Strategic HR planning relies on building new capabilities across your workforce. Employees can expand their capabilities by taking on new challenges. One way to do this is by collaborating with colleagues on projects. A level one engineer, for instance, can shadow a higher-level colleague to learn how to address complex issues.

Another way employees can expand their capabilities is by taking initiative in their current role. Instead of only performing assigned tasks, these workers should be encouraged to contribute ideas that improve efficiency, address problems in new ways, or raise concerns before they become a problem. In this case, for example, a level one engineer can be encouraged to practice root-cause analysis to determine the cause of recurring issues.

Achieving personal development goals

The improvements employees make at work can also help them reach their personal goals, which can improve the employee experience and add a sense of personal accomplishment. To do this, make sure employees can clearly define goals with regards to career advancement, skill development, and types of work. Next, ensure employees can discuss their goals with their managers. 

Assess how your organization can help employees further personal goals in alignment with organizational objectives. Possibilities include volunteering for projects aligned with personal objectives, participating in cross-functional teams, or joining committees related to their areas of interest. Continuous learning opportunities offer another avenue for talent development. Encourage employees to attend workshops, webinars, and other training sessions to acquire new skills or expand their knowledge base.

How to help managers have career conversations in difficult times

Managers need to practice a coaching mindset if they want to help employees discover development opportunities, Collins says. Effective coaches listen to what’s not being said, ask exploratory questions, and pay attention to their team members’ motivations and behaviors. 

HR has a key role in this process. They’ll train and support managers as they learn to recognize when their direct reports are engaged (or not). They’ll also offer resources that help workers recognize what’s holding back peak performance.

Provide conversation starters to managers

Conversation starters are an effective tool for helping managers have meaningful career conversations even when promotions are scarce. These ice-breakers help managers open up lines of communication where everyone feels safe 

Here are some conversation starters to help managers talk about career growth with team members:

  • What skills do you feel you could develop to help you reach your career goals?
  • What would you like to learn or experience to help you progress in your career?
  • What challenges do you think would help you grow professionally?
  • What would you like to achieve in the next year to further your career?
  • In what ways do you think you could add more value to the team or organization?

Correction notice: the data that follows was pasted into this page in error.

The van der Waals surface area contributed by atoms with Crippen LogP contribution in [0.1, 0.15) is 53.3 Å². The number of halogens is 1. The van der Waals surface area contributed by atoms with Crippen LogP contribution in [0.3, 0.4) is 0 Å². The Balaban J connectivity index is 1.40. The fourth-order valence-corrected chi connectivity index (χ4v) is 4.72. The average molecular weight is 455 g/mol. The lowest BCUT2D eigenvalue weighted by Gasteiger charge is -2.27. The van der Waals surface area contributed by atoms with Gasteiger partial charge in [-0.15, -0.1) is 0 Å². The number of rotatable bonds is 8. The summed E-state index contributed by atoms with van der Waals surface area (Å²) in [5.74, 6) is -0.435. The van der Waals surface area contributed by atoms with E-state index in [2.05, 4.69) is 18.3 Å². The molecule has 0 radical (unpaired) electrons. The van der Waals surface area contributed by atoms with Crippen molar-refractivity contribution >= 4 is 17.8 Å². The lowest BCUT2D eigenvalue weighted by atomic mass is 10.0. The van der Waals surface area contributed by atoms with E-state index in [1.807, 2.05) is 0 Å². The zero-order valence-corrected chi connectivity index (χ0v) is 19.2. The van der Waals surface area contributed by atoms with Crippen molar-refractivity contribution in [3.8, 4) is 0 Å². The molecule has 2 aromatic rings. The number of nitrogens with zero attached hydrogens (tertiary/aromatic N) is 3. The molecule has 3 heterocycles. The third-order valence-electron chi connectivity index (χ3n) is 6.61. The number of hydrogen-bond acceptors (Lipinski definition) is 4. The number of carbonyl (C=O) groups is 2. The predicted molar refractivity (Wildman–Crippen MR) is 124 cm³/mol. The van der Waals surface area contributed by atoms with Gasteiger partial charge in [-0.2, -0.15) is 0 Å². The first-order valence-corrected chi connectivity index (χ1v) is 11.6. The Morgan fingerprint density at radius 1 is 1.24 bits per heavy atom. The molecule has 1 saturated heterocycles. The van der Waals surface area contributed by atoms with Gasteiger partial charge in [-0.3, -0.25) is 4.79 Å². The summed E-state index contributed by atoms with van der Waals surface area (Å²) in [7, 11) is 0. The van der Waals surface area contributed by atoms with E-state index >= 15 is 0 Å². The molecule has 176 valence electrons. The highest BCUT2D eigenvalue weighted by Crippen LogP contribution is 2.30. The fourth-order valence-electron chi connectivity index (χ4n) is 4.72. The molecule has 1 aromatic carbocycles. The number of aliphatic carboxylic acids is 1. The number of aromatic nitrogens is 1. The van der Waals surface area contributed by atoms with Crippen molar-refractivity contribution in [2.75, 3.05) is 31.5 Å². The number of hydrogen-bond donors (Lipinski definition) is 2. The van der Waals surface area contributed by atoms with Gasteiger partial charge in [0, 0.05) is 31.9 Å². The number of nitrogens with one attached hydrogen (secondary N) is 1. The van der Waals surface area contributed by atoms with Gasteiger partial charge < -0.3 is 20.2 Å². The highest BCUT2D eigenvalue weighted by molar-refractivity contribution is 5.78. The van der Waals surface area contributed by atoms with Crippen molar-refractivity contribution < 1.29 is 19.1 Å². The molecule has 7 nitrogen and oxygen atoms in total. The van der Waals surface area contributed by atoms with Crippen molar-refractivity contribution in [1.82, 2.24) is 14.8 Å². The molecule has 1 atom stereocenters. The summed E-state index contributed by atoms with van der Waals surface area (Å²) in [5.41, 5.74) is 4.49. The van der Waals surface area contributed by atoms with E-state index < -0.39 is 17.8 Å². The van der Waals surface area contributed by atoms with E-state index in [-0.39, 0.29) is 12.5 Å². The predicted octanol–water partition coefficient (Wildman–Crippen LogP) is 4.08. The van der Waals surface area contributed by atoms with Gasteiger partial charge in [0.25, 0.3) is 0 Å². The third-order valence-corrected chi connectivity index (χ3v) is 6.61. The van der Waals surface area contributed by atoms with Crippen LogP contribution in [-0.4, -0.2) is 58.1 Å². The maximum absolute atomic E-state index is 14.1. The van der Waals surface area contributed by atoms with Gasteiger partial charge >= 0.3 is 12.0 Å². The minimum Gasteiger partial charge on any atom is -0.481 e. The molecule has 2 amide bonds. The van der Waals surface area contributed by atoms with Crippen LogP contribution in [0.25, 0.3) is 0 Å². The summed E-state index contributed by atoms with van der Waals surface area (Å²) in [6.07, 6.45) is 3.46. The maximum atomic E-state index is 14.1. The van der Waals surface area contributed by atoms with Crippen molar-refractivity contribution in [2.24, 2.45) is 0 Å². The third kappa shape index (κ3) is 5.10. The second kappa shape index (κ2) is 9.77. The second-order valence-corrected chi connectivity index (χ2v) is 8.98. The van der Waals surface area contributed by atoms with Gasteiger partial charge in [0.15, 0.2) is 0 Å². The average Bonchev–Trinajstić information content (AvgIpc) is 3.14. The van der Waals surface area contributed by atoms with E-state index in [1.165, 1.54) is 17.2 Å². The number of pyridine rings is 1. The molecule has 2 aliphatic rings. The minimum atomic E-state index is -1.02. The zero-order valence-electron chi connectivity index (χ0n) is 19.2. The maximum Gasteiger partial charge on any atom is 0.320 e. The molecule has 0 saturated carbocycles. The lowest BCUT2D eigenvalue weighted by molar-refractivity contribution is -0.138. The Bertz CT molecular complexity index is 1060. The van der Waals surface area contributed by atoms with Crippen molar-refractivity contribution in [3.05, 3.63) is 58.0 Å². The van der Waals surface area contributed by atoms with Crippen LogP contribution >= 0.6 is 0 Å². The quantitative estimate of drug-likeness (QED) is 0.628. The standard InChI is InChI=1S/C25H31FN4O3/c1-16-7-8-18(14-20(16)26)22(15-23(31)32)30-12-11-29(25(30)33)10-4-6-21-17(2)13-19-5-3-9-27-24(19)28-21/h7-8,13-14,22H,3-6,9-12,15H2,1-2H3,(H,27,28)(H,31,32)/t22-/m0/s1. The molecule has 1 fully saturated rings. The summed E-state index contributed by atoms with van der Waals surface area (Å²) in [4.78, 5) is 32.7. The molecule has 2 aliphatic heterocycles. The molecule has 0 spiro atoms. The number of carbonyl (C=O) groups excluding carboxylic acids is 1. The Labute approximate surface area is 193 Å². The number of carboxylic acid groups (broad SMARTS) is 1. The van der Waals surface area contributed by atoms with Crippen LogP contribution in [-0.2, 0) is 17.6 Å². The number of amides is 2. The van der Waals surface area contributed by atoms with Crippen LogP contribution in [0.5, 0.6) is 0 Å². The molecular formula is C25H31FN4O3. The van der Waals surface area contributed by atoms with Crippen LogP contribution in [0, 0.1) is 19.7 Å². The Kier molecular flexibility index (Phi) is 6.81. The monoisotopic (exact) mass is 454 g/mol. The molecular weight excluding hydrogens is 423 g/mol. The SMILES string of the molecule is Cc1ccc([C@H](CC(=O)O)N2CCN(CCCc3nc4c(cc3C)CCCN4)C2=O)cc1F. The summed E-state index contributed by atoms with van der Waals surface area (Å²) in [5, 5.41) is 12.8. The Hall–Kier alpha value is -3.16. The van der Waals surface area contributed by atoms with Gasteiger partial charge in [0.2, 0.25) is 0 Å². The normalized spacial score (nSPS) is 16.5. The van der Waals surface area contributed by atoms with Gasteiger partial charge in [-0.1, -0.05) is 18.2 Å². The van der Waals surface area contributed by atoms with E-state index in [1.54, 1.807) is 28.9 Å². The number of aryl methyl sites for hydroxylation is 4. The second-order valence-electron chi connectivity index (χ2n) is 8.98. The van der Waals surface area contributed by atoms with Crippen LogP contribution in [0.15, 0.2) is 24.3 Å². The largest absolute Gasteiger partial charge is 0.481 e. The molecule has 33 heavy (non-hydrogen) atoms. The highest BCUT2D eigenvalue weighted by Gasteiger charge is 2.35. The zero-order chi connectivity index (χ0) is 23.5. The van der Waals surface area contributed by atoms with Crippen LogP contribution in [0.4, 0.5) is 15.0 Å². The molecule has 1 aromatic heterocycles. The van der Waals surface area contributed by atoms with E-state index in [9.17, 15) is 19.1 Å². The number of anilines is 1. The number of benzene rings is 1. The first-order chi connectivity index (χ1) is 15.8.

Provide managers with structured resources they can use to help identify employee career goals and apply development plans.

Offer L&D resources 

Learning and development resources can help managers become better conversationalists with their team members. Microlearning provides short, focused lessons on topics such as active listening, asking open-ended questions, and giving feedback. Managers can include microlearning in their day-to-day routine. 

In-house mentoring programs that pair new managers with senior colleagues can help these leaders develop their soft skills and have better employee growth conversations.

Role-playing can also be a valuable learning resource for managers. This type of learning teaches managers how to effectively handle difficult conversations and mitigate potential conflicts. Role-playing also provides a safe space to get it wrong — a key component of effective learning. “Some of these behaviors have to be failed at and practiced over time,” Collins says. 

Supply consistent, long-term support from HR

Long-term support from HR can help managers who are trying to learn how to have better conversations with their reports. HR can facilitate training, mentoring, coaching and other resources to help managers develop better communication and management skills. 

Every team member will have distinct needs and ways of responding to feedback, and HR can help managers personalize career conversations. Tools like a career growth checklist, for example, can guide managers as they provide tailored support to employees in a trusting environment.

Additionally, HR can provide guidance on handling difficult conversations constructively, such as techniques for de-escalating or defusing tense situations. HR can also provide resources for recognizing and preventing conflict from escalating.

Help employees grow to help your business grow

While promotions may not always be available, organizations can still drive business growth and retain employees through meaningful and proactive development conversations. When HR leaders show managers how to help employees grow through conversations focused on skill enhancement, goal setting, and individual aspirations, they help managers harness the workforce’s full potential.

Remember that professional development journeys are continuous. By championing regular career conversations, HR leaders and managers create a more skilled, motivated, and resilient workforce that isn’t dependent on promotions.

Want to learn more? Check out The Manager’s Ultimate Guide to Great Conversations.